Healing from Heartache in Friendships

At the age of 18 I left my hometown, pursued college, and began a life of adventure, changing addresses and meeting new people along the way. Still, there were friendships made in my formative years that were deep and meaningful to me.

About a decade after leaving my hometown I paid a visit as a newly wed with my husband. While shopping in a local store he pulled me aside and said, “Hey, didn’t you say that “so and so” is one of your best childhood friends?  Well, I just saw her ducking behind an aisle, obviously hiding from you.”

My heart sank. Knowing that we had not invested in our relationship in a long while, it was hard to be too shocked that there wasn’t much left to speak of. Still, knowing that I was being avoided hurt.  At that moment I knew that I was holding on to a relationship that the other person had let go of, and it was time for me to move on.

In the time following, I felt tempted to criticize myself, feel bitterness towards her, and believe I must be some failure, worth avoiding. Thankfully, my position in Christ tells me something different about myself. It is more then just who Christ says I am but also who I am called to be for others.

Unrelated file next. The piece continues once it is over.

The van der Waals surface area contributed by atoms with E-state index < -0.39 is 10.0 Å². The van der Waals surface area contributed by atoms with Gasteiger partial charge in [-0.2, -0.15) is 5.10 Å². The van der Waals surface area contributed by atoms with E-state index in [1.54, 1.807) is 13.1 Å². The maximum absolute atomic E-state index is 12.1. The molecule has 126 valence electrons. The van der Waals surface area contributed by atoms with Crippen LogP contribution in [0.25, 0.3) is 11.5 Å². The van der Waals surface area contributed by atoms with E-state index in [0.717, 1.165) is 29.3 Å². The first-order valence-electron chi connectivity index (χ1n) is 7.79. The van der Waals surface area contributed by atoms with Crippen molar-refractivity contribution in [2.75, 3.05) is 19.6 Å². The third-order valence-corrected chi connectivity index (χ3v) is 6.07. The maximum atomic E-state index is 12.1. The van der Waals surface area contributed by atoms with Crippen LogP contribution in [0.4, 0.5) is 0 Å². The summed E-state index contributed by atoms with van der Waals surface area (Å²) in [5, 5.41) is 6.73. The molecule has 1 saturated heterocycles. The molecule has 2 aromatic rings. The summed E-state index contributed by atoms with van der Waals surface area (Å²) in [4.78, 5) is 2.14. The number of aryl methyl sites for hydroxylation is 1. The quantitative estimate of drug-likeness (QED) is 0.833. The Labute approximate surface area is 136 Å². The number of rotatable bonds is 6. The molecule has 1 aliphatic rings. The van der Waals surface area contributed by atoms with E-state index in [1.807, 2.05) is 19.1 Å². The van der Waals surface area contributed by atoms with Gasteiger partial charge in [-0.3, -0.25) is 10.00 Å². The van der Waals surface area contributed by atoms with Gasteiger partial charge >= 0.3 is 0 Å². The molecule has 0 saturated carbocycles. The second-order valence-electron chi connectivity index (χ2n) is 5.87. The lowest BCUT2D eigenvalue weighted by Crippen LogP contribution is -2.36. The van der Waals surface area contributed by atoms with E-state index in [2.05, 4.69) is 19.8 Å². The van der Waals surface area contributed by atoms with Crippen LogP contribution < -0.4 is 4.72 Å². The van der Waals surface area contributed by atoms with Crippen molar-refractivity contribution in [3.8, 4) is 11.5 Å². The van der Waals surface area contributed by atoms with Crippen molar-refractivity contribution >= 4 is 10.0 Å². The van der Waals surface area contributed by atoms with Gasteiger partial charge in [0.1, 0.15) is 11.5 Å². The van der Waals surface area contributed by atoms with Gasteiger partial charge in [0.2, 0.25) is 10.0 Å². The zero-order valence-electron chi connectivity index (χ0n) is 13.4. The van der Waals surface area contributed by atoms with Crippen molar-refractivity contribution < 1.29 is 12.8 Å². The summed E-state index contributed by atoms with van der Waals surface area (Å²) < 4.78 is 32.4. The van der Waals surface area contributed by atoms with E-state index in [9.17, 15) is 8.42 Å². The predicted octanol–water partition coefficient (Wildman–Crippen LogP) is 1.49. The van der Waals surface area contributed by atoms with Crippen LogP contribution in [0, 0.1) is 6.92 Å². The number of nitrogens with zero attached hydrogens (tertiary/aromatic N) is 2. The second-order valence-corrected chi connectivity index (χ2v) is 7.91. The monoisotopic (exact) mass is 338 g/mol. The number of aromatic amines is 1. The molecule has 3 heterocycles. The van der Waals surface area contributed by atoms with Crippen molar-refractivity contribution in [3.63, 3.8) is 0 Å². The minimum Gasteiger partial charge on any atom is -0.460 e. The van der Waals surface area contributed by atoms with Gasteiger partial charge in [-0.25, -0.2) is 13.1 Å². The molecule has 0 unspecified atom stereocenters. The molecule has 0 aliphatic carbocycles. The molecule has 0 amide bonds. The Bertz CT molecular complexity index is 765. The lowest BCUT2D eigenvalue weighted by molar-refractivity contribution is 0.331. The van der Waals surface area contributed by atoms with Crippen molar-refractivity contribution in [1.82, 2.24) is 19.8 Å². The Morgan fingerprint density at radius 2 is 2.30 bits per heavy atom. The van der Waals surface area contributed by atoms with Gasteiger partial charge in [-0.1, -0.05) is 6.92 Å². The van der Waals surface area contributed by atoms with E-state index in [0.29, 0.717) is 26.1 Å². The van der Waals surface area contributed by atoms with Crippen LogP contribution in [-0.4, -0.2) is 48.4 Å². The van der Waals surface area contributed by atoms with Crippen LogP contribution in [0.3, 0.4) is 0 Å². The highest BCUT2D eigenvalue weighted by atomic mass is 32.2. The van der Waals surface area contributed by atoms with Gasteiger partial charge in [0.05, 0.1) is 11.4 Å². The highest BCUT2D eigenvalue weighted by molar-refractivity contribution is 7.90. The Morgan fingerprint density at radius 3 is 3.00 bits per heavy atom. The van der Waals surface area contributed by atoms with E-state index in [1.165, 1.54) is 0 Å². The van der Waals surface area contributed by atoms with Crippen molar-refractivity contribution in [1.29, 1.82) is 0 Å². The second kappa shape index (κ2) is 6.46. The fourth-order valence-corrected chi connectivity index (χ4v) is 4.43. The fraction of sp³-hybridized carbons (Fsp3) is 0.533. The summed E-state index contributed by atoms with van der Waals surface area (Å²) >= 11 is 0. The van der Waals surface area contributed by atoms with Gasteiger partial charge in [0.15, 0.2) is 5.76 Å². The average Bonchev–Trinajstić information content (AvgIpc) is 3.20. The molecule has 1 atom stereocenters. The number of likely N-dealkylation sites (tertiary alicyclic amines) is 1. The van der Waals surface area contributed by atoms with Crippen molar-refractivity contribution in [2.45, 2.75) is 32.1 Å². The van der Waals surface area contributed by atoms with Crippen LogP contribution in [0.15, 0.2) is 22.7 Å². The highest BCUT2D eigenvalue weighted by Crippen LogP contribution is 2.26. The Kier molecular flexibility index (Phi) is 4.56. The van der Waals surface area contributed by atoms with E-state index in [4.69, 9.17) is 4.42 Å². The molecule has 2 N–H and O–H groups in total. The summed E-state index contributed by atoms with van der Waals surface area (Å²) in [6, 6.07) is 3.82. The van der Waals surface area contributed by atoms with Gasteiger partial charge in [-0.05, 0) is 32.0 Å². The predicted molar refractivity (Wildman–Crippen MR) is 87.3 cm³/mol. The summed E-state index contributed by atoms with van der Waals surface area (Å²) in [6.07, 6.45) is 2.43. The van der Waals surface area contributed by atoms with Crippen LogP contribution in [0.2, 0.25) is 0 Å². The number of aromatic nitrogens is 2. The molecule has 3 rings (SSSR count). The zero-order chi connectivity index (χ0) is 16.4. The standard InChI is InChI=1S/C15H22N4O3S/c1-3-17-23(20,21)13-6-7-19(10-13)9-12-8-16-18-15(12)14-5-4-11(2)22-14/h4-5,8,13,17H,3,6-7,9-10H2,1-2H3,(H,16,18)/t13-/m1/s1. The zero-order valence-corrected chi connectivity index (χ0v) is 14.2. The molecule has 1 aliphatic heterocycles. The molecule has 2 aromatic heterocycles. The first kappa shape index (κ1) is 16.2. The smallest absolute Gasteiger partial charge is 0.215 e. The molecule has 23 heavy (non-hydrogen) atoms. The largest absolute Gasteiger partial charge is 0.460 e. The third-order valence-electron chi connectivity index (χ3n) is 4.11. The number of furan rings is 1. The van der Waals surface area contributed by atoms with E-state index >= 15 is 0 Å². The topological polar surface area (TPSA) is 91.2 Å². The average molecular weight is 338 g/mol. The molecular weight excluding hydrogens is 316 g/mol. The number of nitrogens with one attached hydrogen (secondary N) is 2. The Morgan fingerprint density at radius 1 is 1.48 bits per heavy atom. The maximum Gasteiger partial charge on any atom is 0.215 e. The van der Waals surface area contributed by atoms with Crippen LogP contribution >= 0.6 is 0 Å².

Our Response to Heartache in Friendships

“Search me, God, and know my heart; test me and know my anxious thoughts. See if there is any offensive way in me, and lead me in the way everlasting (Psalm 139: 23-24).”

-We invite the Lord to convict us of any wrong doing that we may need to go and repair.

“A friend loves at all times, and a brother is born for adversity (Prov. 17:17).”

-We can choose to spend our time and energy allowing heartache to teach us what it means to be a good friend; recognizing what we have enjoyed in our relationships and striving to be the type of friend that will serve to enrich and strengthen the lives of others.  

“A sweet friendship refreshes the soul (Prov. 27:9).”

-Finally, we can rest knowing that friendship is meant to be a blessing. It is good and right to seek refuge in the community of our friends. Despite the wounds and difficulties that we face in our friendships, it is God’s design that we pursue the refreshment and encouragement found in a good friend.

Catharine Griffin was born and raised in Covington, Georgia. She earned an M.A. in Biblical Counseling from Dallas Theological Seminary in 2012. She enjoys mentoring and discipling college women and is currently doing so at East Texas Baptist University. She is passionate about hearing people's stories and helping people see their potential in Christ and serves this calling out as a Licensed Professional Counselor Associate. She has also been coordinating ministry to women for several years in various churches and longs to equip women to serve the church with biblically sound teaching. She is a mother to three boys, wife to a Baptist Student Minister, and enjoys teaching, writing, cooking and all things outside.

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